A State Department official resigned on October 14, writing in a letter that the U.S. support for Israel’s assault on Gaza “will only lead to more and deeper suffering for both the Israeli and Palestinian people.” The director of the New York office of the United Nations High Commissioner for Human Rights resigned on October 31, stating that “once again we are seeing a genocide unfolding before our eyes and the organization we serve appears powerless to stop it.”
With over 20,000 now dead in Gaza, there’s one government official who you’d assume — at least if you take her own words seriously — would join them. That is Samantha Power, current head of the U.S. Agency for International Development. Before that, she was the U.S. ambassador to the U.N. during the Obama administration.
But Power first rose to prominence with her 2002 book “‘A Problem From Hell’: America and the Age of Genocide.” It won the Pulitzer Prize for nonfiction, with the citation reading, “Samantha Power poses a question that haunts our nation’s past: Why do American leaders who vow ‘never again’ repeatedly fail to marshal the will and the might to stop genocide?”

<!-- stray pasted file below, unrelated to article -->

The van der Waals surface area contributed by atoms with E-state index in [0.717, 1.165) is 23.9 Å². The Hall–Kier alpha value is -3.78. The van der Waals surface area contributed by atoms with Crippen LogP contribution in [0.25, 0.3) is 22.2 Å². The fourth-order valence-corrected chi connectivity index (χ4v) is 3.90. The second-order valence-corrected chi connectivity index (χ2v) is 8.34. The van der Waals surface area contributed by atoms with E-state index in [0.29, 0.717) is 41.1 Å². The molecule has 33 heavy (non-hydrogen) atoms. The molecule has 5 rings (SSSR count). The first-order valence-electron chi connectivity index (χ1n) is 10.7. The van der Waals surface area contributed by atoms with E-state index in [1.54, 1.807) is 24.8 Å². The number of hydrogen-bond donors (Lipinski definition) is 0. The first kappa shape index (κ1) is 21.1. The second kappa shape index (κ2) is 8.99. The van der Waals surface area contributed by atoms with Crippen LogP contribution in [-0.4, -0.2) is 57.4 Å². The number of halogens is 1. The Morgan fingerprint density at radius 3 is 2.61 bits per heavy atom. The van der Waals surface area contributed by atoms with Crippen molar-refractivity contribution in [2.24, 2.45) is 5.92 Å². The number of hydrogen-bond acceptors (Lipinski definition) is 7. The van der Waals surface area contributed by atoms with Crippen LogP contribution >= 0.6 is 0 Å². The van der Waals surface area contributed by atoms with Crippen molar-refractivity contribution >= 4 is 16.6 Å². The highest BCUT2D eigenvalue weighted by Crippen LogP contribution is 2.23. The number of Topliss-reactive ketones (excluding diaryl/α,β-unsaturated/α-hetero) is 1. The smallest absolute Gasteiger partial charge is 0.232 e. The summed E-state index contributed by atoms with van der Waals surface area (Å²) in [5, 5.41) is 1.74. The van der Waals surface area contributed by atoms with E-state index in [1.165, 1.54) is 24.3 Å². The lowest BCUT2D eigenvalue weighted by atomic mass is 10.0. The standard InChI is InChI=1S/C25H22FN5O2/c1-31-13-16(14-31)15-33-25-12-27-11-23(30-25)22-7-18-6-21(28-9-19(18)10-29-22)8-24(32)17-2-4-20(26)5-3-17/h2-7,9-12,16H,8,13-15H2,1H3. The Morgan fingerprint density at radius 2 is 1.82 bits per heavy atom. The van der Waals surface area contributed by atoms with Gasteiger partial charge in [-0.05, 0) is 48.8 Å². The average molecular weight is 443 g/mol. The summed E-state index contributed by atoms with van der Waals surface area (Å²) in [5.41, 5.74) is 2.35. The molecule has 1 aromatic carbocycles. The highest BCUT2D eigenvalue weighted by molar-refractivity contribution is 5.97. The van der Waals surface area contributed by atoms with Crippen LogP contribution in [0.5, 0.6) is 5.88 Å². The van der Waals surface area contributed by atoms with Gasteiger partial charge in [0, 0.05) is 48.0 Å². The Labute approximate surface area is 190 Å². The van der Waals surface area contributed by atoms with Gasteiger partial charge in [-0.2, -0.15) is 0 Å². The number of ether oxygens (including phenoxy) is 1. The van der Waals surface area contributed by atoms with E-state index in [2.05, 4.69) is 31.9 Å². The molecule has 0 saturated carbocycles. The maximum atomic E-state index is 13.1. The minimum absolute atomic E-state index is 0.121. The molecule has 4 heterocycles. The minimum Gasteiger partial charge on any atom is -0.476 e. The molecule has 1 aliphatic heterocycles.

In the book’s introduction, Power makes this observation: “This country’s consistent policy of nonintervention in the face of genocide offers sad testimony not to a broken American political system but to one that is ruthlessly effective. The system, as it stands now, is working.”
There is no sign of Power taking a principled stand on Gaza, however. Rather, she is spending her time proudly tweeting about all the good the U.S. is doing in the world, such as the arrival in Egypt of 147,000 pounds of humanitarian aid. This is approximately one ounce per person in Gaza. [Continue reading…]